I'm exhausted!  One of my best friends from waaaay back had a few days off in the middle of a business trip to visit, and the last few days have been a whirlwind tour of every possible fun thing to do in Chiang Mai.  Belynda and I hit the Chinatown shopping area, back sois full of scarves and bags and embroidery, the Sunday Walking Street Market, ate our way through the city (street food and restaurants), massage and manicures, fruit shakes and iced teas, temples, more markets, walking all over the place, and the grand finale of a fun-and-scary bus ride at rush hour.  She is on her way to the next leg of her trip, and I'm definitely going to bed early tonight. 

I'm feeling rather pleased with my rudimentary Thai language.  I might sound like a two-year-old with a bad accent, but I can negotiate market prices, talk to tuk-tuk drivers (and arrive in the right place) and ask where a bathroom can be found.  Not that I always understand the answers, however...

But now it's back to work, I have something like three t-shirt designs to work on that are slowly not going anywhere.  But they will look fresher in the morning.

Here's my favorite photo from the last week, dragon feet at Wat Buppharam, just outside the east gate of the city.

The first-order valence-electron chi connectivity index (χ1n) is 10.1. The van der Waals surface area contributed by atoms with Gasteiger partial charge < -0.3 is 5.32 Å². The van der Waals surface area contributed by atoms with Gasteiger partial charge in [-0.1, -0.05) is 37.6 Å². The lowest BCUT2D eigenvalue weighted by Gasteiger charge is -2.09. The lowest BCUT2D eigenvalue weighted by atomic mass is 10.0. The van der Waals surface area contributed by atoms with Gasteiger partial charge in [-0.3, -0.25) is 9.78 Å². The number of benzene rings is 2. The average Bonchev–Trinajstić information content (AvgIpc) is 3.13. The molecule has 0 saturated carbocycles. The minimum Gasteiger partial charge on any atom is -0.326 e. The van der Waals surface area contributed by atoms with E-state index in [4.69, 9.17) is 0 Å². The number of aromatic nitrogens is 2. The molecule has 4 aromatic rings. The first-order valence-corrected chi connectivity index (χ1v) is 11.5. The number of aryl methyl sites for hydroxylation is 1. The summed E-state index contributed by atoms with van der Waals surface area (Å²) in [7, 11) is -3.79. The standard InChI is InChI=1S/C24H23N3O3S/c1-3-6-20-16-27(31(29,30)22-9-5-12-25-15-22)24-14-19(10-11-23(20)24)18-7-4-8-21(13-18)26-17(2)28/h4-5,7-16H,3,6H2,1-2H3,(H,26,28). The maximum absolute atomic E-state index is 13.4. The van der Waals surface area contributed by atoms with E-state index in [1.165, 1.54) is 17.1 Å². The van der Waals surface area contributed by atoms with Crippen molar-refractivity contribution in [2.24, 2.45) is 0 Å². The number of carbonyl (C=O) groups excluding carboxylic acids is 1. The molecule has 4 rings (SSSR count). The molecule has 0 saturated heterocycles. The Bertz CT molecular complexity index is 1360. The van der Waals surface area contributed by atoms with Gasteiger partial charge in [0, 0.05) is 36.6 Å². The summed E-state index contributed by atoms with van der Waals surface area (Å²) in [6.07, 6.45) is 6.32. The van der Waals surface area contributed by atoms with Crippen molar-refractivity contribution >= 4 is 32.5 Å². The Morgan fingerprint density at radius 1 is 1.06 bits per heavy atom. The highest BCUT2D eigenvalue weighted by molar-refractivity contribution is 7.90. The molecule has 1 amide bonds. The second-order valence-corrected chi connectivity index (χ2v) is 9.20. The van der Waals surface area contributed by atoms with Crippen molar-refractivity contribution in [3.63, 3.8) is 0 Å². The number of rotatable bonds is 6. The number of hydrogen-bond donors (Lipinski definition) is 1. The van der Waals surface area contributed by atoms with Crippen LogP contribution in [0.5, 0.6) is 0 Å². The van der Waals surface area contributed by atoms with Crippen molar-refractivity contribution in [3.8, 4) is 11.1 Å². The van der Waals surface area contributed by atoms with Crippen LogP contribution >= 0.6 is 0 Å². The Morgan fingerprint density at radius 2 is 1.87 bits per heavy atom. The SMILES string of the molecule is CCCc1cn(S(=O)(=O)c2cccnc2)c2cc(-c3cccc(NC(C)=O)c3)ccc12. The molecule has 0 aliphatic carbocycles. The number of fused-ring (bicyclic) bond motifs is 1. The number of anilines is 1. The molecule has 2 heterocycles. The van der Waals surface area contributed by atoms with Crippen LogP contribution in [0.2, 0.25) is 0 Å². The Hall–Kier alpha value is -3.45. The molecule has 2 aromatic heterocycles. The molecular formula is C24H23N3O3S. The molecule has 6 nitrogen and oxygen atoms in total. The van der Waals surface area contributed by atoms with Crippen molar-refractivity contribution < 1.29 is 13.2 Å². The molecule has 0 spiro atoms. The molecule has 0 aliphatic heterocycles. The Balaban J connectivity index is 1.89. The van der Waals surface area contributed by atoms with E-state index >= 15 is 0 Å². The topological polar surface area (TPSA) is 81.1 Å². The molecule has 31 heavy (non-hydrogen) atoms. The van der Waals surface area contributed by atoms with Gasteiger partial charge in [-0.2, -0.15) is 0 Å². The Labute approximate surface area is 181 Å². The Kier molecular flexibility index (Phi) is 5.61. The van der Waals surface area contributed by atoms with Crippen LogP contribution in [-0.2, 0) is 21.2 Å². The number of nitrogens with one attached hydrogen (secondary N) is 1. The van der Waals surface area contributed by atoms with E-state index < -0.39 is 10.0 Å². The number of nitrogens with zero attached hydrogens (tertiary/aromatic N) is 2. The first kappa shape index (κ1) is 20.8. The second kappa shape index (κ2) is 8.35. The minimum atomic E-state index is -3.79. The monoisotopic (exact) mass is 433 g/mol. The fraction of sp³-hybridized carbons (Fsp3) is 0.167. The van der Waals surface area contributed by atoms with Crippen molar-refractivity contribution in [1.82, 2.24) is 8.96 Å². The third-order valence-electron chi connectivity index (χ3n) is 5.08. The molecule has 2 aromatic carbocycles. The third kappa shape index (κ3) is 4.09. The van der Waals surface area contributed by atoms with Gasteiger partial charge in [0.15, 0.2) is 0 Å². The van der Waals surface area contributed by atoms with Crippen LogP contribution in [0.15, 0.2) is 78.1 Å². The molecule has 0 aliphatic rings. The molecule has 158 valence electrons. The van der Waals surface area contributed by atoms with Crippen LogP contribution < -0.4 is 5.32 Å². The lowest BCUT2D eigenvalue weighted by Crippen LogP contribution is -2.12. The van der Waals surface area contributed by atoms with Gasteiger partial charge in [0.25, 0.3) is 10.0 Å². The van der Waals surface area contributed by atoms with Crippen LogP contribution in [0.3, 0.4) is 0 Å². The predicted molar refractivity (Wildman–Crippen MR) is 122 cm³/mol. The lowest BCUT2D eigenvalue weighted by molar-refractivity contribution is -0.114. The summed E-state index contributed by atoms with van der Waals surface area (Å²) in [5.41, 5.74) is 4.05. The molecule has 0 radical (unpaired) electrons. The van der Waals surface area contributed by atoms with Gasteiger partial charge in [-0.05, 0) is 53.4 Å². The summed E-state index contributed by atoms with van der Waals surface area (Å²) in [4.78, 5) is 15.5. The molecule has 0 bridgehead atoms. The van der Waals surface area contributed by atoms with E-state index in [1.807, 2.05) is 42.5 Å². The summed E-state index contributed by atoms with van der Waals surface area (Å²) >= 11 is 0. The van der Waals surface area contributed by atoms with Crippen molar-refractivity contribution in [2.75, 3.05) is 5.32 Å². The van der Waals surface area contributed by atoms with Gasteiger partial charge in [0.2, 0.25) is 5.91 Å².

Tuesday, February 8, 2011

The other, OTHER white meat

My life is now complete.  I have seen a street vendor at the famous Chiang Mai Flower Festival peddling fried insects.  And before you ask, no I didn't.

Tuesday, February 1, 2011


I had a great day yesterday.  I could understand enough Thai on the bus to know that the people were talking about food (although people often talk about food here, you would too).  I walked through the northeast corner of the old city, which is full of small streets and no traffic and flowers and shops.  I took a full-day cooking class (oh yes I did).  Got a pedicure for about $7.  Returned triumphant from the market with cashews, acacia, wide rice noodles, and tiny bananas.

Here's a dose of color for my friends on the east coast being snowed under.  I have to confess it's hard not to gloat a little when I read the Ithaca weather report and see phrases like "freezing drizzle" and "windchill of -2."